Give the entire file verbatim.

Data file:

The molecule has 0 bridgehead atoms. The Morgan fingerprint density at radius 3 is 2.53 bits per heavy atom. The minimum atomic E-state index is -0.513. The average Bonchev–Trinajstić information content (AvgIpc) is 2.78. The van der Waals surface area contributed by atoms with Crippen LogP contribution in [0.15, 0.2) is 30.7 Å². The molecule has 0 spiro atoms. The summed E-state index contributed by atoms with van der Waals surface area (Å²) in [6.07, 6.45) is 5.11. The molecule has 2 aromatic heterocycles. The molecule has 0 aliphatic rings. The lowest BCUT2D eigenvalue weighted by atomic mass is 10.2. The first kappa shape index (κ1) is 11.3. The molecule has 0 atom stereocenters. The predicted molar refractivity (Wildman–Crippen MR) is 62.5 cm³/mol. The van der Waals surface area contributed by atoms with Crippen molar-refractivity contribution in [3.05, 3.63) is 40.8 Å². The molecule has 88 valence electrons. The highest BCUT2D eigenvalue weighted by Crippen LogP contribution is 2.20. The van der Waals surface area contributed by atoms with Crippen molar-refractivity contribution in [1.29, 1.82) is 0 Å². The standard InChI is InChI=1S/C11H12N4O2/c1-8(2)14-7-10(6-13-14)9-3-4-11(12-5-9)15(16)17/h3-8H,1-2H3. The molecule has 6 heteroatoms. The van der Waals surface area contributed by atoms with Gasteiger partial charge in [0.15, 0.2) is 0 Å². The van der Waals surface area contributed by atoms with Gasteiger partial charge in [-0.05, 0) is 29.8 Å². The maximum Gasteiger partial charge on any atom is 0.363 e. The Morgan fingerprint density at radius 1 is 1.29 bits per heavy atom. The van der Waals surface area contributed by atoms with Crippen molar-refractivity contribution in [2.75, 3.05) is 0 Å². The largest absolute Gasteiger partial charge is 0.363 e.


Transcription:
The molecule has 0 bridgehead atoms. The Morgan fingerprint density at radius 3 is 2.53 bits per heavy atom. The minimum atomic E-state index is -0.513. The average Bonchev–Trinajstić information content (AvgIpc) is 2.78. The van der Waals surface area contributed by atoms with Crippen LogP contribution in [0.15, 0.2) is 30.7 Å². The molecule has 0 spiro atoms. The summed E-state index contributed by atoms with van der Waals surface area (Å²) in [6.07, 6.45) is 5.11. The molecule has 2 aromatic heterocycles. The molecule has 0 aliphatic rings. The lowest BCUT2D eigenvalue weighted by atomic mass is 10.2. The first kappa shape index (κ1) is 11.3. The molecule has 0 atom stereocenters. The predicted molar refractivity (Wildman–Crippen MR) is 62.5 cm³/mol. The van der Waals surface area contributed by atoms with Crippen molar-refractivity contribution in [3.05, 3.63) is 40.8 Å². The molecule has 88 valence electrons. The highest BCUT2D eigenvalue weighted by Crippen LogP contribution is 2.20. The van der Waals surface area contributed by atoms with Crippen molar-refractivity contribution in [1.29, 1.82) is 0 Å². The standard InChI is InChI=1S/C11H12N4O2/c1-8(2)14-7-10(6-13-14)9-3-4-11(12-5-9)15(16)17/h3-8H,1-2H3. The molecule has 6 heteroatoms. The van der Waals surface area contributed by atoms with Gasteiger partial charge in [0.15, 0.2) is 0 Å². The van der Waals surface area contributed by atoms with Gasteiger partial charge in [-0.05, 0) is 29.8 Å². The maximum Gasteiger partial charge on any atom is 0.363 e. The Morgan fingerprint density at radius 1 is 1.29 bits per heavy atom. The van der Waals surface area contributed by atoms with Crippen molar-refractivity contribution in [2.75, 3.05) is 0 Å². The largest absolute Gasteiger partial charge is 0.363 e.